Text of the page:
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Creating a third-party security policy to prevent a software exploit

Third-party software vulnerabilities are one of the most likely attack vectors in the information security landscape today. In this expert response, Nick Lewis discusses how to prevent these vulnerabilities from becoming exploits.

According to Secunia, third-party software vulnerabilities now account for the vast majority of flaws on most users' computers. How much importance should enterprises place on preventing third-party software flaws? And, to an extent, aren't enterprises largely at the mercy of the third-party vendors in patching these flaws?
Secunia ApS, the Copenhagen-based organization known for its online vulnerability clearinghouse, has been tracking and scanning Windows systems for vulnerable software with its Personal Software Inspector (PSI) and Corporate Software Inspector (CSI). Secunia will identify out-of-date or vulnerable software where typically a patch or upgrade is able to block attacks or fix vulnerabilities. Secunia reported in its Half Year Report for 2010 (.pdf) that third-party program (programs not directly supplied by Microsoft) vulnerabilities are increasing and account for more vulnerabilities than the Microsoft software installed on the systems scanned.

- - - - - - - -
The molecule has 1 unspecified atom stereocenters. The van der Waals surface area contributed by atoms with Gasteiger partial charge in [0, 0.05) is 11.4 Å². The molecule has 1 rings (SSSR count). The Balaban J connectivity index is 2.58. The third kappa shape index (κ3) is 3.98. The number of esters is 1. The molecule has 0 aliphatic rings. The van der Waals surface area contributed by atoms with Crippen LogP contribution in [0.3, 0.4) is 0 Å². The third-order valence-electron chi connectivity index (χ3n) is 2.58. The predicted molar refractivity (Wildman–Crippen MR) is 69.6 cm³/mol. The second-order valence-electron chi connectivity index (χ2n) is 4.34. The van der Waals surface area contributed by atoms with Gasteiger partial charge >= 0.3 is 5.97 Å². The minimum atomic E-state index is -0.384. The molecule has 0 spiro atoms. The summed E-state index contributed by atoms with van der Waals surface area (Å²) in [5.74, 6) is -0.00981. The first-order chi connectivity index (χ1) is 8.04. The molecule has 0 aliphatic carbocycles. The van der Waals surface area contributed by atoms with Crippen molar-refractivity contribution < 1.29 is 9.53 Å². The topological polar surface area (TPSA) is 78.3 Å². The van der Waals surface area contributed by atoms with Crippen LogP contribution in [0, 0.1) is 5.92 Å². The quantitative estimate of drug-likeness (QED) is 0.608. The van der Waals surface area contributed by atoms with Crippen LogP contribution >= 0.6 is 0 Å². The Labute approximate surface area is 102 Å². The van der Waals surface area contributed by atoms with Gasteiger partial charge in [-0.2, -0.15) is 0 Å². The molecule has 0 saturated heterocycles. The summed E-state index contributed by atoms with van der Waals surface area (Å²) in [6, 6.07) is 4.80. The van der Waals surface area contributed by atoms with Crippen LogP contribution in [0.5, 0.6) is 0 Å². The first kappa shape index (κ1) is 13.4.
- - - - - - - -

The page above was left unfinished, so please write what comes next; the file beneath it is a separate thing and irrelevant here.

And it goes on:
Enterprises should increase their focus on patching third-party software by, if possible, investing in patch or...

system management products that will allow them to push updates for all of the software used in the organization. Criminals have been moving up the network stack -- and away from operating systems -- for their attacks as network and operating system security has improved over time. Enterprises also have devoted significant efforts to patching Windows and have developed processes and procedures to manage Microsoft patches. Enterprises typically haven't spent as much effort in patching third-party software, and criminals, thus, have been increasing their efforts to exploit vulnerabilities in third-party software. Enterprises need to create a third-party security policy to take these growing threats into account, and potentially even add additional management systems to incorporate patching third-party products into their existing processes and procedures.

Enterprises are at the mercy of third-party vendors for patching these flaws and preventing a software exploit, but they are also at the mercy of Microsoft to patch their software. Enterprises should hold their vendors or software to the same high standards that they hold Microsoft for security by letting their vendors know they expect secure software and switching to more secure software when their current vendor doesn't meet this expectation.

This was last published in August 2010

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